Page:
Pastor Rich Knight
Central Congregational Church
Jan. 8, 2023
We’re going to look at Jesus’ baptism this morning. By the way, it’s “Jesus’ baptism” not “Jesus’s” “Jesus’ baptism” is grammatically correct and it just sounds better.
When we study stories in the Bible we usually ask, what’s the moral of the story? what’s the importance of the event? When it comes to this story, people first often ask – Why? Why did it happen? Why was Jesus’ baptized? We have writings from the Second Century where Christian leaders are wondering why Jesus was baptized and then offering various theories.
Let’s take a look: Matthew 3:13-17
Then Jesus came from Galilee to John at the Jordan, to be baptized by him. John would have prevented him, saying, “I need to be baptized by you, and do you come to me?” But Jesus answered him, “Let it be so now, for it is proper for us in this way to fulfill all righteousness.” Then he consented. And when Jesus had been baptized, just as he came up from the water, suddenly the heavens were opened to him and he saw God’s Spirit descending like a dove and alighting on him. And a voice from the heavens said, “This is my Son, the Beloved, with whom I am well pleased.”
Why was Jesus baptized?
The question becomes more intriguing when you consider the context, the setting – he’s baptized by John the Baptist. John had been out in the wilderness for some time preaching and baptizing folks. An unpresidented spiritual renewal was taking place in Israel and John was in the center of it all, he was the catalyst for the moment. In fact, the commentaries say that this spiritual revival was so significant that Jews were doing something that they never did – there were being baptized. Jews did practice baptism – but it was reserved for Gentiles, non-Jews, converting to Judaism. Gentiles made a new start by being baptized. It signified their commitment to God and to Judaism. But here, Jews by birth, members of God’s Chosen people, are making new starts by being submerged in the Jordan River.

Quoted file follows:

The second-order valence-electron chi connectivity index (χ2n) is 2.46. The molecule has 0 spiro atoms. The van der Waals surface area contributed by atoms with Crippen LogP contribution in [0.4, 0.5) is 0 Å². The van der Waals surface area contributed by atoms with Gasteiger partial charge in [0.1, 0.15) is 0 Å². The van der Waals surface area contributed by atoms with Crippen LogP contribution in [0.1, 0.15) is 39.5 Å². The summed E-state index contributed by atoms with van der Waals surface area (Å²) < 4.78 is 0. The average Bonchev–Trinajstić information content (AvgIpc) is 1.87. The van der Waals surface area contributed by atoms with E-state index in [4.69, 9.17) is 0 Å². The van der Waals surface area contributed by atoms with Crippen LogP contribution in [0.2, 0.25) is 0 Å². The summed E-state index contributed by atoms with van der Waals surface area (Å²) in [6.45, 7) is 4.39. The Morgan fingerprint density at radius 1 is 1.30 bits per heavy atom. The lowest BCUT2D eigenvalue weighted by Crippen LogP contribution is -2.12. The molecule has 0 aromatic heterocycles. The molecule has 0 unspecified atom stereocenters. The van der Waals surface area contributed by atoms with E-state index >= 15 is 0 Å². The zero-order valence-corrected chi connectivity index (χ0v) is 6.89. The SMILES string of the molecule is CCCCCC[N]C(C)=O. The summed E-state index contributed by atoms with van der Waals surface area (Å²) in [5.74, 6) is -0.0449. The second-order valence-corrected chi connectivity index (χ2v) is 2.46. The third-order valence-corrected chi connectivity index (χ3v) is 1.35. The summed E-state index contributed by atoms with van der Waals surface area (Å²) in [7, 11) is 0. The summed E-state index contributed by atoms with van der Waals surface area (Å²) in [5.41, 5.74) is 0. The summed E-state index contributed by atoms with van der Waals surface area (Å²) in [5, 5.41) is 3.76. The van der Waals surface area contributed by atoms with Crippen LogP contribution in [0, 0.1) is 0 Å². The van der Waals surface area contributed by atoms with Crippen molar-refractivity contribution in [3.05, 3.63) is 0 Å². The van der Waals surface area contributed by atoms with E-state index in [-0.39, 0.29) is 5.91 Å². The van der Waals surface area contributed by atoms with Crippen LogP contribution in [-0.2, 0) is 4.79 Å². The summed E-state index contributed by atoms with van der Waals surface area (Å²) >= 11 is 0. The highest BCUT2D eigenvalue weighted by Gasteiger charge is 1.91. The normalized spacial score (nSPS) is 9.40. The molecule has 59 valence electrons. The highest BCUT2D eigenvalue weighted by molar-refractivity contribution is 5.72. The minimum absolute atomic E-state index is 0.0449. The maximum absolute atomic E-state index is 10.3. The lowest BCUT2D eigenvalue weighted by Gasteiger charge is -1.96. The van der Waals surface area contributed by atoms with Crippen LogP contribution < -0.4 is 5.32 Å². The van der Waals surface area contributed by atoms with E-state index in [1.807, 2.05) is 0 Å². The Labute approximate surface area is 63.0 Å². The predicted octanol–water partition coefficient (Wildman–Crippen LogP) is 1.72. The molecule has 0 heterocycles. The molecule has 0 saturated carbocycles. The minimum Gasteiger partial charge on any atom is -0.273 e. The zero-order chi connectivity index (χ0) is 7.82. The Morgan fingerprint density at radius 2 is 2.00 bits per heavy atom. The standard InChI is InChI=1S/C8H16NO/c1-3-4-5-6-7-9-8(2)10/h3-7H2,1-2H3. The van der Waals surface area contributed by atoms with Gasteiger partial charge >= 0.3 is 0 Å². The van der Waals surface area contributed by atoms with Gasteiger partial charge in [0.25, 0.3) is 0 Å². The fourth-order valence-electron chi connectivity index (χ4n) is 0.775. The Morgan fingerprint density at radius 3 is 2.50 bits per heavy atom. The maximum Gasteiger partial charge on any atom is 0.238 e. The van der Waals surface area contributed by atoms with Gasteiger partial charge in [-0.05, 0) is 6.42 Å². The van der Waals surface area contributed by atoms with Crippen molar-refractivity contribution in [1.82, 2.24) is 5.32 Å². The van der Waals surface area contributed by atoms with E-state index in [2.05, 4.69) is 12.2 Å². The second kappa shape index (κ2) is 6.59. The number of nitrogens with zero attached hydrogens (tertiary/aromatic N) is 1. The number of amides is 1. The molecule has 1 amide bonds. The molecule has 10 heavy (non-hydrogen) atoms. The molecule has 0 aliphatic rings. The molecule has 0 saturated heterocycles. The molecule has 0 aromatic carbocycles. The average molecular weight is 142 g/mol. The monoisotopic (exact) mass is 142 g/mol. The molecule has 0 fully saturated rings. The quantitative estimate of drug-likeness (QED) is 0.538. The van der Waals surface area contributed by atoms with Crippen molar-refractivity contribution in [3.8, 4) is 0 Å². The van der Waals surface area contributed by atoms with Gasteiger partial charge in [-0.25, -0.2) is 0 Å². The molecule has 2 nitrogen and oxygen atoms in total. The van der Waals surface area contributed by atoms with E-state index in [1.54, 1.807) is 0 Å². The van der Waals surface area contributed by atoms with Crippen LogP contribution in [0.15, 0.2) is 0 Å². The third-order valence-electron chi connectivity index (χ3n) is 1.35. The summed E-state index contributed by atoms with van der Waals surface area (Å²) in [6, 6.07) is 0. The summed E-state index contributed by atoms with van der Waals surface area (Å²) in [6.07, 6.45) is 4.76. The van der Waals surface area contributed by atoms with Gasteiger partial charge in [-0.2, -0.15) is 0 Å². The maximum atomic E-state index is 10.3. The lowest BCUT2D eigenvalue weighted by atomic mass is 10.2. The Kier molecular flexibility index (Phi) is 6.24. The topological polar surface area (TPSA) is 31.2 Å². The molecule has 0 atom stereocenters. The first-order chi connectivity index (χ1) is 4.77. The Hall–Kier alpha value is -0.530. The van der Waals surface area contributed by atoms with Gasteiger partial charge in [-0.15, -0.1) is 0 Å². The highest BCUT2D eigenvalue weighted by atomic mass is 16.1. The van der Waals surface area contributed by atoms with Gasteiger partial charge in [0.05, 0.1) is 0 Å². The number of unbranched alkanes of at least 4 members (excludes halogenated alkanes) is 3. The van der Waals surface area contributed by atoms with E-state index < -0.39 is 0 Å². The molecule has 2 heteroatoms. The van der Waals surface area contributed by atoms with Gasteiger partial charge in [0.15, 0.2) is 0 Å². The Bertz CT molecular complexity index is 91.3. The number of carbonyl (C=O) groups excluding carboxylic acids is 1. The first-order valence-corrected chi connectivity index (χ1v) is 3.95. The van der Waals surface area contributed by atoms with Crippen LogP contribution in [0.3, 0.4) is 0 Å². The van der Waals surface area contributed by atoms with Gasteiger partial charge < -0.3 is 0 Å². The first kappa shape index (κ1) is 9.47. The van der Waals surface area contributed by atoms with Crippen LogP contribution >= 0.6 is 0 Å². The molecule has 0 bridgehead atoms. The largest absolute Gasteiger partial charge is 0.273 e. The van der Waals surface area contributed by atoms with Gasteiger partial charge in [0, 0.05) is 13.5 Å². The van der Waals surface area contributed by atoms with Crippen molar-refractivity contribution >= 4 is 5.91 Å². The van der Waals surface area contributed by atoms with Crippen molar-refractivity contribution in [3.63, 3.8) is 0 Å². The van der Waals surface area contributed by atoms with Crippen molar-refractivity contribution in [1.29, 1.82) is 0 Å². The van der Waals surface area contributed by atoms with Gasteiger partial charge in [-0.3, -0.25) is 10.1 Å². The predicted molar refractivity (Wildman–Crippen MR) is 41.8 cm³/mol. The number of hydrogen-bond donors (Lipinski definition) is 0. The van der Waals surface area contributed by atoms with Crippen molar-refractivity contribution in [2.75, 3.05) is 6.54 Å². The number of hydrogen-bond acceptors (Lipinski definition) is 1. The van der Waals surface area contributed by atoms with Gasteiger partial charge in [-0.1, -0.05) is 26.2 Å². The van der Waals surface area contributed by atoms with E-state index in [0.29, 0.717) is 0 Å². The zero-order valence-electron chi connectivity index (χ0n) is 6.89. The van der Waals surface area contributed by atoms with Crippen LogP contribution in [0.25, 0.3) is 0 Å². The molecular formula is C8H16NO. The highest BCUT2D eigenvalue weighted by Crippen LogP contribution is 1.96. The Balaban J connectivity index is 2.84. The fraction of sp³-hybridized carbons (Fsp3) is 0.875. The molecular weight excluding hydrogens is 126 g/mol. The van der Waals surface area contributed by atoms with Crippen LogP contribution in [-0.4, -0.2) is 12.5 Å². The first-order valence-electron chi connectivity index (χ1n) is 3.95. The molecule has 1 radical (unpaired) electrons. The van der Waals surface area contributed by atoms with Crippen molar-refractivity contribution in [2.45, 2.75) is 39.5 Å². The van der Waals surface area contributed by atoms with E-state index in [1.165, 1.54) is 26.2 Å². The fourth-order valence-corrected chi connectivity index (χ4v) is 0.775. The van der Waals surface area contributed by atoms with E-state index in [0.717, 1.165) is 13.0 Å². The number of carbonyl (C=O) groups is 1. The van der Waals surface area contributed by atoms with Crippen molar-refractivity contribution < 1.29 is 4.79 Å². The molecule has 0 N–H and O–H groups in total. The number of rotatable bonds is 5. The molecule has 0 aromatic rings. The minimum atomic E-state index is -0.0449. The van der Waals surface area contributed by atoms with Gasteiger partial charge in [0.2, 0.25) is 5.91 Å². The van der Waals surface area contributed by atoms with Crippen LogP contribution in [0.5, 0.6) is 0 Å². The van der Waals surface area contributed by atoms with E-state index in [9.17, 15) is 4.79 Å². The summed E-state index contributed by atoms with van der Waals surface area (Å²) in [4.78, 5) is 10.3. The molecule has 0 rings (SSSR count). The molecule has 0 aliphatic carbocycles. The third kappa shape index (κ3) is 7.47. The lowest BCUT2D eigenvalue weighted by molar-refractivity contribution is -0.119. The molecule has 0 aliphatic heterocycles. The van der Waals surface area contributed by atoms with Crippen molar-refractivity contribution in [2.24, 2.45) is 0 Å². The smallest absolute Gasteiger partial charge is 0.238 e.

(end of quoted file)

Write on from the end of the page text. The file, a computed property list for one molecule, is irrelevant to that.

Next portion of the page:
John was very clear about what he was doing – he preached “a baptism of repentance for the forgiveness of sins” (Luke 3:3, Mark 1:4). People were going to John to make a fresh start with God, by confessing their sins and being washed clean by baptism. But, Jesus didn’t need to make a fresh start with God. The traditional Christian view has always been that Jesus was sinless, so he had no need for confession and being washed clean of his sins. Jesus going to confession? I don’t think so.
So why was Jesus baptized?
Here are three contributing factors.
- One was, it was his time.
He was 30 years old. He had stayed home in Nazareth, taking care of his mother and his younger siblings, likely following the death of Joseph. His siblings would have been old enough now to care for themselves and Mary, so he was free to fulfill his calling. It was his time–but not just because of the homefront. It was his time because of the spiritual revival taking place in Israel. People are flocking to John the Baptist to seek God and make a new start with God. That was his signal that the time was now. The fields were ready for the harvest.